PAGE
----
On the Other Hand

So, I’m still feeling a nasty taste in my mouth about Occupy Nashville, who should have been ignored until it got cold and they went home, but were instead galvanized by Governor Baby acting like a dictator and arresting people for exercising their First Amendment rights. It seemed like any group that could bring folks from across the political spectrum together to support their right to protest was doing some good work. But some good work and good intentions don’t mean that everything they do is going to be golden.

And so, yes, yuck.

But then, every day I wake up to see that New York or Oakland has turned into some kind of… I don’t even know. I don’t know what the implications of mayors deciding to mobilize the police against Americans is. I feel like someone’s going to get killed. It makes me feel angry and helpless. Again, I ask, could they not have said, “Cool. We’re glad to have you. Here’s the porta-potties. Have fun come December!”?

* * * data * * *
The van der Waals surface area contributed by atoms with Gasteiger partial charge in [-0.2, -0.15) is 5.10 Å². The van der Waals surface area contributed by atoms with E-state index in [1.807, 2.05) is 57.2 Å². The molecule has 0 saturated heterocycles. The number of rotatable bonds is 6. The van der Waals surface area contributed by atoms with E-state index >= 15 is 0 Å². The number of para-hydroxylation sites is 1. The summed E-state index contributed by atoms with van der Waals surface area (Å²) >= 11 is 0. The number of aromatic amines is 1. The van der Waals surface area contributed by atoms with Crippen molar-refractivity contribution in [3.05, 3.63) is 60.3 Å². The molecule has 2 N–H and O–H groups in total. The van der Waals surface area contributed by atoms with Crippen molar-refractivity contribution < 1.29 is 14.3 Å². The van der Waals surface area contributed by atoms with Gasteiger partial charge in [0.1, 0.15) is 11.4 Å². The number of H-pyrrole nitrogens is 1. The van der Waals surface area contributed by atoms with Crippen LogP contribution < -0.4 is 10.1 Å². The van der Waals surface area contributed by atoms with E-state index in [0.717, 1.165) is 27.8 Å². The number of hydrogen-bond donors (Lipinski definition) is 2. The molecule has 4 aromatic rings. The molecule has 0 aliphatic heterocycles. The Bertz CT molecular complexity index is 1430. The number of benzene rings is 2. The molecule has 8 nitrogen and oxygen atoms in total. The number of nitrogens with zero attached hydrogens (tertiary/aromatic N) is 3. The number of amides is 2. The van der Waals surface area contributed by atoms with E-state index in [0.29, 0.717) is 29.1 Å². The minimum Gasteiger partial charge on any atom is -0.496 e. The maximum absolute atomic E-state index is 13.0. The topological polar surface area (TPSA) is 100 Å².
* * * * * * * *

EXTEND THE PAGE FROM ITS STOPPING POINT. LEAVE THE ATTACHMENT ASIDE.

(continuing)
I feel like we’re seeing first hand that a lot of elected officials do believe they’ve been elected to a kind of benevolent dictatorship.

But what to do about it? I don’t know. Go sit with Occupy Nashville and make it seem like I’m down with the slave auction?

10 thoughts on “On the Other Hand

  1. I’m sure that the assorted bizpigs and chambers of commerce are screaming at the various mayors everyday to get those hippies off the streets. What is a lowly mayor to do in the face of all that money? Capitulate, that’s what. Occupy Nashville was lucky in that their adversary is a ham fisted doofus (pick either Ramsey or Haslam). But in general American knows how to stifle dissent. Hit the media, pitch them with stories about health hazards. Send in operatives to gather info (bring back COINTELPRO!). Find obscure legislation. If all else fails, or if you’re just a doofus, send in the gendarmes. Next up, the national guard!